Don’t Blame Seat-switching ultra-Orthodox Men for Air Rage

If we want to see ourselves as belonging to the enlightened section of the Jewish people, there are better ways to use our time in the air than getting offended by the Haredim.

Tomer Appelbaum

“You fly more than anyone else at the paper. Why don’t you write something about all these stories of the Haredim on planes?” asked my editor last Sunday.

My first instinct was to deny that title, with its negative connotation of what a burden I am on Haaretz’s precious budget. But I immediately realized I was onto a losing case. And, of course, I can hardly claim not to have been irked at times over the years when asked by a black-hatted, bearded man to change places with him so he wouldn’t have to sit beside a woman (Move for you? You’ve got to be kidding! Hold on, is that an exit-row seat you’re offering?); or waking up mid-flight with urgent needs, only to find a minyan praying shaharith blocking my way to the toilets; or being asked for the 20th time in an hour by an earnest Chabad Hasid whether I want to lay tefillin (I am going to strangle you with your leather phylacteries, young man, if you dare bother me again!).

I could fill this column with such anecdotes. Why, only on my last flight to Kiev I met a famous rabbi – and convicted sex offender, to boot – surrounded by his acolytes, urging me to join him on a pilgrimage to a Hasidic sage’s grave. That was a laugh.

But there is almost something too easy about sneering at our outlandish cousins, with their bulky hatboxes and double-wrapped glatt-kosher meals, intruding on our presence. How dare they invade our space with their Neanderthal customs and demeaning demands! Don’t they know there are respectable goyim on board? How dare they give all us normal Jews a bad name! And anyway, where do all those parasites get the money to fly with their enormous families, all those squealing babies and snotty-nosed kids trying to catch a glimpse of the television screens they aren’t allowed at home? Why can’t they stay in their ghettoes, instead of ruining our hard-earned vacation before it even begins?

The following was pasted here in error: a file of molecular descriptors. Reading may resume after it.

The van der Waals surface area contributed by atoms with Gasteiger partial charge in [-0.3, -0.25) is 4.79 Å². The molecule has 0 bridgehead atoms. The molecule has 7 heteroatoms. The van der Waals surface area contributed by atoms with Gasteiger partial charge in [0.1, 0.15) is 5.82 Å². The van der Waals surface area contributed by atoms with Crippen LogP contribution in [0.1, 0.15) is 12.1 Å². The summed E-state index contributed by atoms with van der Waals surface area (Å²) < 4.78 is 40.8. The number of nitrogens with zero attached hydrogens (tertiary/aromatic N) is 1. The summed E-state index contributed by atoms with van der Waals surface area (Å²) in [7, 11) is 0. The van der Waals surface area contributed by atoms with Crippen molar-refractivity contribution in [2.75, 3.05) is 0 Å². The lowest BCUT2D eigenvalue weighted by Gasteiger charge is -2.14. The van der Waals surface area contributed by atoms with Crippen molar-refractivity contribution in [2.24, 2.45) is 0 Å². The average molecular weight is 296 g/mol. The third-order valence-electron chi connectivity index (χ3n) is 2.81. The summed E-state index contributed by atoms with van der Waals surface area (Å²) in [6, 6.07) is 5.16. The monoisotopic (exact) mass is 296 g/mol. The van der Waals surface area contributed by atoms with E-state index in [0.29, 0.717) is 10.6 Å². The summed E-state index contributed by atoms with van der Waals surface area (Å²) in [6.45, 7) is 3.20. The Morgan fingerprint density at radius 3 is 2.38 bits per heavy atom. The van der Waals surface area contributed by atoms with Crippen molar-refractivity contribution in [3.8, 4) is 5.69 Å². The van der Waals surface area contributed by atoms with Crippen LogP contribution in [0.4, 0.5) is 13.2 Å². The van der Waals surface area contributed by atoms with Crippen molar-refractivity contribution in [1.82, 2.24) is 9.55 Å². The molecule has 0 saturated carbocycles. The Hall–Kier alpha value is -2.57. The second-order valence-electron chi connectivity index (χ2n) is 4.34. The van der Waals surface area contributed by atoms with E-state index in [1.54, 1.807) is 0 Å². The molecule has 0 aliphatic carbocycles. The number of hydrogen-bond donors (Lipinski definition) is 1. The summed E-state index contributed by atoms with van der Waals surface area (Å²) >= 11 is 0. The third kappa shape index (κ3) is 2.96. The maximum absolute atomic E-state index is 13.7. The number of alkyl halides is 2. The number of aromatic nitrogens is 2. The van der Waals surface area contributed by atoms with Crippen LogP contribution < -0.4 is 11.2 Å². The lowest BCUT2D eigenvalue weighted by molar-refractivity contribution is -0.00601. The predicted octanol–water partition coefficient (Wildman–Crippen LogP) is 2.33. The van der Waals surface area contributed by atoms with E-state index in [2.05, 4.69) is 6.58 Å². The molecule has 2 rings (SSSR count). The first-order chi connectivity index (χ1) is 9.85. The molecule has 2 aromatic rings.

Yes, we love the liberating feel of (relatively) cheap air travel, which occasionally frees us from our earthbound, mundane existence and transports us to a different continent in the space of hours. But there are also few social equalizers like a commercial flight, in which we are suddenly reduced to just a letter and two-digit number, and accorded the same status as 200 or 300 other ordinary mortals. What we won’t do to avoid that dismal state – beg, argue and scrape frequent-flyer miles for an upgrade to business (and once in business, up to First) ... anything to avoid being just another face in the crowd.

When we were younger, there was still a tiny bit of glamor in boarding a plane. But everyone flies nowadays, and once we have accepted our fate in coach and have ensured that at least we got an aisle or window seat, we are down to our last resort in setting ourselves apart from our fellow passengers. Those plebs who talk in loud voices, act as if they have never seen the inside of a Boeing before, and make us cringe when they applaud as the aircraft lands. No, we’re not one of them – we’re suave and cosmopolitan world travellers with our iPads. We don’t belong to the hoi polloi; we may only have the money to fly cattle class, but we know how to ask the steward for a Bloody Mary and correctly fold our jackets into the overhead compartments.

And who better to set ourselves aside from than the cumbersomely clad and uncouth Haredi crowd? Our very own white trash. We hate sharing a plane with them, but oh, do they make us feel better about our station in life. I may not have the money (or the generous employer) to enable me to turn left upon boarding, but at least I know the cabin crew doesn’t sigh inwardly when they see me on the gangway.

I am not for one moment excusing shameful scenes such as the one that took place a few weeks ago on an El Al plane about to take off from New York, which was delayed by 20 minutes as Haredi men stood in the aisle and refused to sit down until they were allowed to change seats so they wouldn’t have to sit next to a female passenger. One women wrote a piece describing her humiliation and tears at being treated like a “second-class” citizen after being involved in a similar incident recently. She tried to admonish the Haredim around her, asking them to imagine that, instead of men refusing to sit next to women, it was non-Jews shunning Jews.